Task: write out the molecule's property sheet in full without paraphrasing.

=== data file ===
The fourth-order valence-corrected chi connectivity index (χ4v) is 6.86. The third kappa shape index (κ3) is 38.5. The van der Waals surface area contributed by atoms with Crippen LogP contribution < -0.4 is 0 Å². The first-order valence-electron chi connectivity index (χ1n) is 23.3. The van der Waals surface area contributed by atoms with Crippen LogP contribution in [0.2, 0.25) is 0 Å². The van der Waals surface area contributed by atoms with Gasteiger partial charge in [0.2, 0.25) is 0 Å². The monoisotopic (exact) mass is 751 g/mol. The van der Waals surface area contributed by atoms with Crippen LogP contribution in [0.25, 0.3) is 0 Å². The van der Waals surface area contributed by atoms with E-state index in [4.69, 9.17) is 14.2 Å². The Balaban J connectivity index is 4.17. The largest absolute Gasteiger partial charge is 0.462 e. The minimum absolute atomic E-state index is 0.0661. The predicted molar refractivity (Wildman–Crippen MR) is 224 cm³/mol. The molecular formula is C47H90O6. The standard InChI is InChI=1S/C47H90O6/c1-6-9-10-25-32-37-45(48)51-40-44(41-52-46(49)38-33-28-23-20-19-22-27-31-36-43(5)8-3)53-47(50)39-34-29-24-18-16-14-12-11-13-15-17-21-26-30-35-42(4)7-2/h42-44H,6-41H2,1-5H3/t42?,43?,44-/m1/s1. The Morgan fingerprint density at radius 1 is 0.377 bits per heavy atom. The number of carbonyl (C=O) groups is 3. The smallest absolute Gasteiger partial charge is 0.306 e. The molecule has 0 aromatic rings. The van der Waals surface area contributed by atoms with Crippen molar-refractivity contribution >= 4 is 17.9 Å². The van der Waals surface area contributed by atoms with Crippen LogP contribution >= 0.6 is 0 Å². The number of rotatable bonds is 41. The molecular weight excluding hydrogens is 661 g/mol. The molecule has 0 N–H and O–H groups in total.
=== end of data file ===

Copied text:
The fourth-order valence-corrected chi connectivity index (χ4v) is 6.86. The third kappa shape index (κ3) is 38.5. The van der Waals surface area contributed by atoms with Crippen LogP contribution < -0.4 is 0 Å². The first-order valence-electron chi connectivity index (χ1n) is 23.3. The van der Waals surface area contributed by atoms with Crippen LogP contribution in [0.2, 0.25) is 0 Å². The van der Waals surface area contributed by atoms with Gasteiger partial charge in [0.2, 0.25) is 0 Å². The monoisotopic (exact) mass is 751 g/mol. The van der Waals surface area contributed by atoms with Crippen LogP contribution in [0.25, 0.3) is 0 Å². The van der Waals surface area contributed by atoms with E-state index in [4.69, 9.17) is 14.2 Å². The Balaban J connectivity index is 4.17. The largest absolute Gasteiger partial charge is 0.462 e. The minimum absolute atomic E-state index is 0.0661. The predicted molar refractivity (Wildman–Crippen MR) is 224 cm³/mol. The molecular formula is C47H90O6. The standard InChI is InChI=1S/C47H90O6/c1-6-9-10-25-32-37-45(48)51-40-44(41-52-46(49)38-33-28-23-20-19-22-27-31-36-43(5)8-3)53-47(50)39-34-29-24-18-16-14-12-11-13-15-17-21-26-30-35-42(4)7-2/h42-44H,6-41H2,1-5H3/t42?,43?,44-/m1/s1. The Morgan fingerprint density at radius 1 is 0.377 bits per heavy atom. The number of carbonyl (C=O) groups is 3. The smallest absolute Gasteiger partial charge is 0.306 e. The molecule has 0 aromatic rings. The van der Waals surface area contributed by atoms with Crippen molar-refractivity contribution >= 4 is 17.9 Å². The van der Waals surface area contributed by atoms with Crippen LogP contribution >= 0.6 is 0 Å². The number of rotatable bonds is 41. The molecular weight excluding hydrogens is 661 g/mol. The molecule has 0 N–H and O–H groups in total.